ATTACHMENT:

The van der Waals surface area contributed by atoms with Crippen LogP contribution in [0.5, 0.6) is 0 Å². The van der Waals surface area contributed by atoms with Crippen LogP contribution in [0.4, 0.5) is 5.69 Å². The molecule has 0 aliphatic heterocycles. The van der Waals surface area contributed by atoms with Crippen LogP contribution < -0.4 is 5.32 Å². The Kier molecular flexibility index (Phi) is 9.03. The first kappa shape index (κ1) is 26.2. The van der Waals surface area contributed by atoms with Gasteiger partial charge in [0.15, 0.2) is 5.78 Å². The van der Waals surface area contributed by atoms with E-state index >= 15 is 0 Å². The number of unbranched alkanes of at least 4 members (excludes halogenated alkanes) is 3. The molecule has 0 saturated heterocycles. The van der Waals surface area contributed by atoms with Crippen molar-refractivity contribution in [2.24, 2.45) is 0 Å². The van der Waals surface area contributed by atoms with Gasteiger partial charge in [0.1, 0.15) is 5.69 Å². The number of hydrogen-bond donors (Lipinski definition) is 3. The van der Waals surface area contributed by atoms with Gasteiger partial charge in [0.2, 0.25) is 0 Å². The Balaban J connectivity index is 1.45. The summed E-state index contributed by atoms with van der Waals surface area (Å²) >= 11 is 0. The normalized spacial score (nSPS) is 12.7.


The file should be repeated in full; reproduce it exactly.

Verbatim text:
The van der Waals surface area contributed by atoms with Crippen LogP contribution in [0.5, 0.6) is 0 Å². The van der Waals surface area contributed by atoms with Crippen LogP contribution in [0.4, 0.5) is 5.69 Å². The molecule has 0 aliphatic heterocycles. The van der Waals surface area contributed by atoms with Crippen LogP contribution < -0.4 is 5.32 Å². The Kier molecular flexibility index (Phi) is 9.03. The first kappa shape index (κ1) is 26.2. The van der Waals surface area contributed by atoms with Gasteiger partial charge in [0.15, 0.2) is 5.78 Å². The van der Waals surface area contributed by atoms with E-state index >= 15 is 0 Å². The number of unbranched alkanes of at least 4 members (excludes halogenated alkanes) is 3. The molecule has 0 saturated heterocycles. The van der Waals surface area contributed by atoms with Crippen molar-refractivity contribution in [2.24, 2.45) is 0 Å². The van der Waals surface area contributed by atoms with Gasteiger partial charge in [0.1, 0.15) is 5.69 Å². The number of hydrogen-bond donors (Lipinski definition) is 3. The van der Waals surface area contributed by atoms with Gasteiger partial charge in [0.2, 0.25) is 0 Å². The Balaban J connectivity index is 1.45. The summed E-state index contributed by atoms with van der Waals surface area (Å²) >= 11 is 0. The normalized spacial score (nSPS) is 12.7.